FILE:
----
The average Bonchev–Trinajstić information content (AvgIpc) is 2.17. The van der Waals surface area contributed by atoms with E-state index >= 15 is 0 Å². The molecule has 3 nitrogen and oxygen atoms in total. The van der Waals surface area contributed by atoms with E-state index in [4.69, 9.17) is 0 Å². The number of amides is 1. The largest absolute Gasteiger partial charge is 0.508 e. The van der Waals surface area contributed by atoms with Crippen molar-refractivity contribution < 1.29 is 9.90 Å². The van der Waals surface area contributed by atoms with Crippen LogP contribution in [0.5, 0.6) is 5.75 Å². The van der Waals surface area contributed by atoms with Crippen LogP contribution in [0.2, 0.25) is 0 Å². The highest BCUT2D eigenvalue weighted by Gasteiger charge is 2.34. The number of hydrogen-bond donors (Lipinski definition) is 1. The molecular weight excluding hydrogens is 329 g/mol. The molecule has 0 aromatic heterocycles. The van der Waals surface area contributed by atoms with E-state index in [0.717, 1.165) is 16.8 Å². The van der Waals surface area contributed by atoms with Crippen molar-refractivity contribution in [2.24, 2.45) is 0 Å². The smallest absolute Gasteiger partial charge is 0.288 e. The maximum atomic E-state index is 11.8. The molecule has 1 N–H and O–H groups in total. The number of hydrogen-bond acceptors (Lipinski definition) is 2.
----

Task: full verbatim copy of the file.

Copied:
The average Bonchev–Trinajstić information content (AvgIpc) is 2.17. The van der Waals surface area contributed by atoms with E-state index >= 15 is 0 Å². The molecule has 3 nitrogen and oxygen atoms in total. The van der Waals surface area contributed by atoms with E-state index in [4.69, 9.17) is 0 Å². The number of amides is 1. The largest absolute Gasteiger partial charge is 0.508 e. The van der Waals surface area contributed by atoms with Crippen molar-refractivity contribution < 1.29 is 9.90 Å². The van der Waals surface area contributed by atoms with Crippen LogP contribution in [0.5, 0.6) is 5.75 Å². The van der Waals surface area contributed by atoms with Crippen LogP contribution in [0.2, 0.25) is 0 Å². The highest BCUT2D eigenvalue weighted by Gasteiger charge is 2.34. The number of hydrogen-bond donors (Lipinski definition) is 1. The molecular weight excluding hydrogens is 329 g/mol. The molecule has 0 aromatic heterocycles. The van der Waals surface area contributed by atoms with E-state index in [0.717, 1.165) is 16.8 Å². The van der Waals surface area contributed by atoms with Crippen molar-refractivity contribution in [2.24, 2.45) is 0 Å². The smallest absolute Gasteiger partial charge is 0.288 e. The maximum atomic E-state index is 11.8. The molecule has 1 N–H and O–H groups in total. The number of hydrogen-bond acceptors (Lipinski definition) is 2.